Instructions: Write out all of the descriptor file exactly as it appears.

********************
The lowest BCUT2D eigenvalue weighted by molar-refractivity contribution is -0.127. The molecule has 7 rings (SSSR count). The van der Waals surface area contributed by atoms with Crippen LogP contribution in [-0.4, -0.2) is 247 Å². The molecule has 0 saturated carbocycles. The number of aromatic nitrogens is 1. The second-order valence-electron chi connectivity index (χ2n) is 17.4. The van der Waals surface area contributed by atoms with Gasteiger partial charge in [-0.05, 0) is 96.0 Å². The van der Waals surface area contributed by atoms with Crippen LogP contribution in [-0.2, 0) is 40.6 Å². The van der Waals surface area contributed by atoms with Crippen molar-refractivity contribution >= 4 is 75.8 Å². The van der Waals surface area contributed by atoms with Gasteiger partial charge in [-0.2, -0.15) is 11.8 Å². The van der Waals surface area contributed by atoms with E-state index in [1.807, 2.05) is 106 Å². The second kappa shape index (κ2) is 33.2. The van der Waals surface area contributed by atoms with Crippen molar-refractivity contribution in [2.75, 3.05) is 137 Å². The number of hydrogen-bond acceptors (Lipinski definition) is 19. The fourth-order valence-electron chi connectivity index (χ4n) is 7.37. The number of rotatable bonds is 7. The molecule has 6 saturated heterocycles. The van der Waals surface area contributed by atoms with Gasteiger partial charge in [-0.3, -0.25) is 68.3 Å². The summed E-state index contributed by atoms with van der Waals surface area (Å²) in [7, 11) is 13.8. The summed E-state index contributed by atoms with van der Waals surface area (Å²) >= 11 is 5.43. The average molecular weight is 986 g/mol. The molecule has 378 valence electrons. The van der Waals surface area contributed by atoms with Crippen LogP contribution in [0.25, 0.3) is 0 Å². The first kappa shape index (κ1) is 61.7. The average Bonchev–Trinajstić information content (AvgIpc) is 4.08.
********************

The lowest BCUT2D eigenvalue weighted by molar-refractivity contribution is -0.127. The molecule has 7 rings (SSSR count). The van der Waals surface area contributed by atoms with Crippen LogP contribution in [-0.4, -0.2) is 247 Å². The molecule has 0 saturated carbocycles. The number of aromatic nitrogens is 1. The second-order valence-electron chi connectivity index (χ2n) is 17.4. The van der Waals surface area contributed by atoms with Gasteiger partial charge in [-0.05, 0) is 96.0 Å². The van der Waals surface area contributed by atoms with Crippen LogP contribution in [-0.2, 0) is 40.6 Å². The van der Waals surface area contributed by atoms with Crippen molar-refractivity contribution >= 4 is 75.8 Å². The van der Waals surface area contributed by atoms with Gasteiger partial charge in [-0.2, -0.15) is 11.8 Å². The van der Waals surface area contributed by atoms with E-state index in [1.807, 2.05) is 106 Å². The second kappa shape index (κ2) is 33.2. The van der Waals surface area contributed by atoms with Crippen molar-refractivity contribution in [2.75, 3.05) is 137 Å². The number of hydrogen-bond acceptors (Lipinski definition) is 19. The fourth-order valence-electron chi connectivity index (χ4n) is 7.37. The number of rotatable bonds is 7. The molecule has 6 saturated heterocycles. The van der Waals surface area contributed by atoms with Gasteiger partial charge in [-0.3, -0.25) is 68.3 Å². The summed E-state index contributed by atoms with van der Waals surface area (Å²) in [7, 11) is 13.8. The summed E-state index contributed by atoms with van der Waals surface area (Å²) >= 11 is 5.43. The average molecular weight is 986 g/mol. The molecule has 378 valence electrons. The van der Waals surface area contributed by atoms with Crippen LogP contribution in [0.25, 0.3) is 0 Å². The first kappa shape index (κ1) is 61.7. The average Bonchev–Trinajstić information content (AvgIpc) is 4.08.